An archivist's primary responsibility is determining which records are of value. This requires a great deal of understanding of the historical context of the records in question as the historical context reveals the record's relationship to other records, the intended use of the record, and the record creator's underlying motivations. Once a record is determined to be sufficiently valuable to preserve, archivists must describe and arrange the record in such a way that the institution's intended audience is able to access the information and make sense of it. In order to successfully accomplish these tasks, one who works with archives must employ strong organizational techniques and sound management skills.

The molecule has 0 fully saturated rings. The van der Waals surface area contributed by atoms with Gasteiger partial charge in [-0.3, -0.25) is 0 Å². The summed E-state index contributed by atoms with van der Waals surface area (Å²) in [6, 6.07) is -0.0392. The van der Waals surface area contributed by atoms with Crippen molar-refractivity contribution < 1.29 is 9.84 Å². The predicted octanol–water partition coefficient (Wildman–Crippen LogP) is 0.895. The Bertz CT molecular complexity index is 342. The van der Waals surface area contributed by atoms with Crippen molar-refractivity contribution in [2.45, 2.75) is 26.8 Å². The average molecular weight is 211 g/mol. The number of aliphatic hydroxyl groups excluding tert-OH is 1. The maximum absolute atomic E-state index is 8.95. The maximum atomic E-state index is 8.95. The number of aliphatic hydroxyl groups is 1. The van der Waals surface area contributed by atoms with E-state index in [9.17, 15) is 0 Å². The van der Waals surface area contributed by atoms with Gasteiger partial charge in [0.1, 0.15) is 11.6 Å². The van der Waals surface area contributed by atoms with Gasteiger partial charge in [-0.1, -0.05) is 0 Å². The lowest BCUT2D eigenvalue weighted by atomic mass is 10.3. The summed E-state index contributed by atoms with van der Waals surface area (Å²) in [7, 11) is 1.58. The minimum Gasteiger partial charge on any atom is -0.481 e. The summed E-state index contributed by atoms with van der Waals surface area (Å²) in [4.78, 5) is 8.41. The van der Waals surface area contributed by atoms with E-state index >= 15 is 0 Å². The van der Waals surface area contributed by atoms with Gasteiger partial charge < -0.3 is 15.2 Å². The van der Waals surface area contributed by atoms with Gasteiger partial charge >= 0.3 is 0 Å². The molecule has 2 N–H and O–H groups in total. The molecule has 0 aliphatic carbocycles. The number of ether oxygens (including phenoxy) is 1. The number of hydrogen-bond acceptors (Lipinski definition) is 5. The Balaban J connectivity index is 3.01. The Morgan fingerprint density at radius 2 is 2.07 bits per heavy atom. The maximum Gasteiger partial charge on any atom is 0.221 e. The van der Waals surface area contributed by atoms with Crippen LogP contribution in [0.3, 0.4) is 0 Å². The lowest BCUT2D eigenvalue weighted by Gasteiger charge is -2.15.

Several professional fields work closely with archives including the records manager and the historian. While there is a great deal of overlap between these professions, the goals of maintaining archives are certainly distinct. The primary duties of a records keeper include maintaining a large volume of temporary information for large institutions, whereas archives are rather small in number and are collected so that they might be maintained for a lengthy period of time. A historian's primary goal is to examine archives so that historical truths might be derived, whereas the archivist is objectively collecting the data so that it might be thoroughly researched.